Ever since I had actually started watching the show several years back, I've admired the portrayal of the MacGyver character as a practical, laid-back, fix-it man for all things globally important. Whether it was stopping a deadly gas spill from reaching the water supply, freeing an innocent political prisoner from his imprisonment at a mental institution, or even thwarting an invasion of frenzied fire ants in the Amazon, the master of improvisation would be there to create inventive solutions.
|Master Jedi Angus MacGyver, battling a bevy of druglords|
The pilot episode had our resourceful hero heading into the depths of a bomb-shattered lab, armed with basically just an empty knapsack and a roll of duct tape. When asked why he was going in so light, he basically replied, "The bag's not for what I take, but for what I pick up along the way." Needless to say, when you have an ear-catching theme song, and your name goes so far in the meme-osphere that it becomes a verb, you know you got something good that'll span generations.
Maybe this is why I enjoy the alternative routes of adventure that open-world games offer. Now, I'll admit that most of my MMO experiences are theme park, as somehow the sandbox-oriented pieces of a game have either eluded my wallet (ie having the effective side of the labor point system in Archeage behind a paywall, which seems to drive their sandbox elements), or are simply not something I look for in an MMO (like building in Trove, basically a free Minecraft with a heavier focus on its action combat.)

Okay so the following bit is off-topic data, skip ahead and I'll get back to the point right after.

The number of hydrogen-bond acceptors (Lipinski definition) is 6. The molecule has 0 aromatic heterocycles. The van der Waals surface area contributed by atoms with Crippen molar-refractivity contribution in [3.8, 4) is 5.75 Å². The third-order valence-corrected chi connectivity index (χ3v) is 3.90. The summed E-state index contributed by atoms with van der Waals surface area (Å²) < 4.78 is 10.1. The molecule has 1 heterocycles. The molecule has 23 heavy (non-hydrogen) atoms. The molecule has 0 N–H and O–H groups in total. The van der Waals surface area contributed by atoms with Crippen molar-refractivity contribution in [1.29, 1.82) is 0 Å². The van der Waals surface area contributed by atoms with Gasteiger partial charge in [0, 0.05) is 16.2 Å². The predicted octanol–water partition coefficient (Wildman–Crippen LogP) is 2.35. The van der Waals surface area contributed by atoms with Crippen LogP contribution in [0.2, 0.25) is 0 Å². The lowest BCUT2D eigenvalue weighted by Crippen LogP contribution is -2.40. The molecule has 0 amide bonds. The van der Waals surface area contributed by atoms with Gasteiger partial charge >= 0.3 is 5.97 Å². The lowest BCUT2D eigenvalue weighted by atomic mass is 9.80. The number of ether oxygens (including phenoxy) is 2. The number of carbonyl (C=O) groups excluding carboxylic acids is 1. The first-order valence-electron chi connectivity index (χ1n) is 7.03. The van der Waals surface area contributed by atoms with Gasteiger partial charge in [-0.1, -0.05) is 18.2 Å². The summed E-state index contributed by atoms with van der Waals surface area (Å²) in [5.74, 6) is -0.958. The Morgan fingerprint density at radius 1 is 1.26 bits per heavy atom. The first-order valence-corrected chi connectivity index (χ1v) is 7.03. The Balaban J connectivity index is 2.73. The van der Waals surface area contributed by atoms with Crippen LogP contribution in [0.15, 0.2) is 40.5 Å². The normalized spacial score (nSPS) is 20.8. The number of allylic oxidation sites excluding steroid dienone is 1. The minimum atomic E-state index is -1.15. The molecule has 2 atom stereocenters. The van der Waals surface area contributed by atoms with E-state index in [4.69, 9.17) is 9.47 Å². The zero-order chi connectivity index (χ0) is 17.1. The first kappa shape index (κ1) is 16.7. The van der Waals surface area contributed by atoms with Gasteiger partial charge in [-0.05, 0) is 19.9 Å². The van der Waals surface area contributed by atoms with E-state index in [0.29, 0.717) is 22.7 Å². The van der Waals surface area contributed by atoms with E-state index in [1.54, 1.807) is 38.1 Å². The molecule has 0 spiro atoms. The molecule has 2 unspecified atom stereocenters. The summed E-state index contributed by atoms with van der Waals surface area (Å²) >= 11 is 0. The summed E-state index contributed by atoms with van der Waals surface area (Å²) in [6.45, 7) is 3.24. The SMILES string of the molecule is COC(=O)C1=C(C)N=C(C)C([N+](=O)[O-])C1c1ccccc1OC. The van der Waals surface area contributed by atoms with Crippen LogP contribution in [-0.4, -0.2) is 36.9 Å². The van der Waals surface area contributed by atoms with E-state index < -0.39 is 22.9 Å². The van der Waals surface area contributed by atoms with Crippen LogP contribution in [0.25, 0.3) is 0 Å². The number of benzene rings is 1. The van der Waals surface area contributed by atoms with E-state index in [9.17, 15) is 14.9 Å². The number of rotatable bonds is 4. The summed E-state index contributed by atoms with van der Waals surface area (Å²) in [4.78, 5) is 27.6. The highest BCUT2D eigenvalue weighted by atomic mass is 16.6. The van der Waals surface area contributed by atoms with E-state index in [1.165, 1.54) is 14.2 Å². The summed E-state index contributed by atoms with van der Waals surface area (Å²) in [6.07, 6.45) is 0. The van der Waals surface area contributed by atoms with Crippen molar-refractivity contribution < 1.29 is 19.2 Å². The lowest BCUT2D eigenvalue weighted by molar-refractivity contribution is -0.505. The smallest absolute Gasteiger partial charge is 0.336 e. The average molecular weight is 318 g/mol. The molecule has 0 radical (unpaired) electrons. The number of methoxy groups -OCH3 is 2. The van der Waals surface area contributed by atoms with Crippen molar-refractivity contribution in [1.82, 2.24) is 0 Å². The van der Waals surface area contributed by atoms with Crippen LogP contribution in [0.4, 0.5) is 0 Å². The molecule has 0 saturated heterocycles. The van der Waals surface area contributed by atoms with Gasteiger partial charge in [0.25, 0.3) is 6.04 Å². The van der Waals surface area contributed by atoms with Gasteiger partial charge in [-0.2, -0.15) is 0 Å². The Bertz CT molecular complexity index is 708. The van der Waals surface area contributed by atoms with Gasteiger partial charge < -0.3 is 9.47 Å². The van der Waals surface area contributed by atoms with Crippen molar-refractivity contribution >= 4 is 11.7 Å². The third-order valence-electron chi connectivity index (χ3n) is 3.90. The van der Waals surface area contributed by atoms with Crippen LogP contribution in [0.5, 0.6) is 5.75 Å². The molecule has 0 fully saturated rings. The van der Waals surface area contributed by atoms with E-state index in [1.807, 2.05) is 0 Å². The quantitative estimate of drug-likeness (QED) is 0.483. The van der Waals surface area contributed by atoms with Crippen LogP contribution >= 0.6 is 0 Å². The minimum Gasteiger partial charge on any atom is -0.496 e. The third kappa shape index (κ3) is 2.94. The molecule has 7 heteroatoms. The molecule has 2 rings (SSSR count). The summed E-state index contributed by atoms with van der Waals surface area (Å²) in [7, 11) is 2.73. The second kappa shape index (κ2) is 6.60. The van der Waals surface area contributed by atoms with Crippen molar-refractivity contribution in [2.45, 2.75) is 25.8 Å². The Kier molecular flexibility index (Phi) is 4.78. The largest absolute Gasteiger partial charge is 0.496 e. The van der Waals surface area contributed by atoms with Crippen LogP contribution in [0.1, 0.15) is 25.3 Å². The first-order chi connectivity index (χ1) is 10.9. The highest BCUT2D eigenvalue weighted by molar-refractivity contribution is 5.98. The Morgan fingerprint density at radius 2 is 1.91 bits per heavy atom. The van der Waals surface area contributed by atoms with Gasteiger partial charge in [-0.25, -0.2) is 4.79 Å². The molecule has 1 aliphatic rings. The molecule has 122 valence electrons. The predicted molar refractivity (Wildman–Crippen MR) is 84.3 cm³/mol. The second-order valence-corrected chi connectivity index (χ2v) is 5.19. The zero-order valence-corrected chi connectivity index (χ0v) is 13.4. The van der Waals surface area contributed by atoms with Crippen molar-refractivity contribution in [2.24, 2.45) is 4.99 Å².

Single-player non-linear journeys, such as Skyrim, Just Cause 2, or the GTA games often provide me the freedom to achieve a task through a variety of options. Shall Rico (JC2) tether up to that water tower, place explosive charges, and detonate it the only cool way possible - facing the opposite direction? Or perhaps a "borrowed" military chopper from your unfriendly neighborhood base will do the trick?
|This shall make a pretty scarf, or, boar sausages?|
The Far Cry series takes the ingenuity of MacGyver, and cranks the violent tendencies way up. Hunting allows the player to craft various upgrades, skillfully using pelts and guts as organic tools toward the survival end of the spectrum. It doesn't take knowing the "definition of insanity" to know that these pirates mean business, just as you may see watching any episode of our favorite human Swiss Army knife.
Now if only the Dragonborn could turn a stick of gum and a paper clip into an incendiary explosive, they'd sure save a lot of skill points in the Destruction tree.
Interested in Blaugust? Check out Belghast's announcement post here, and check out all of the blogger madness over at the Nook!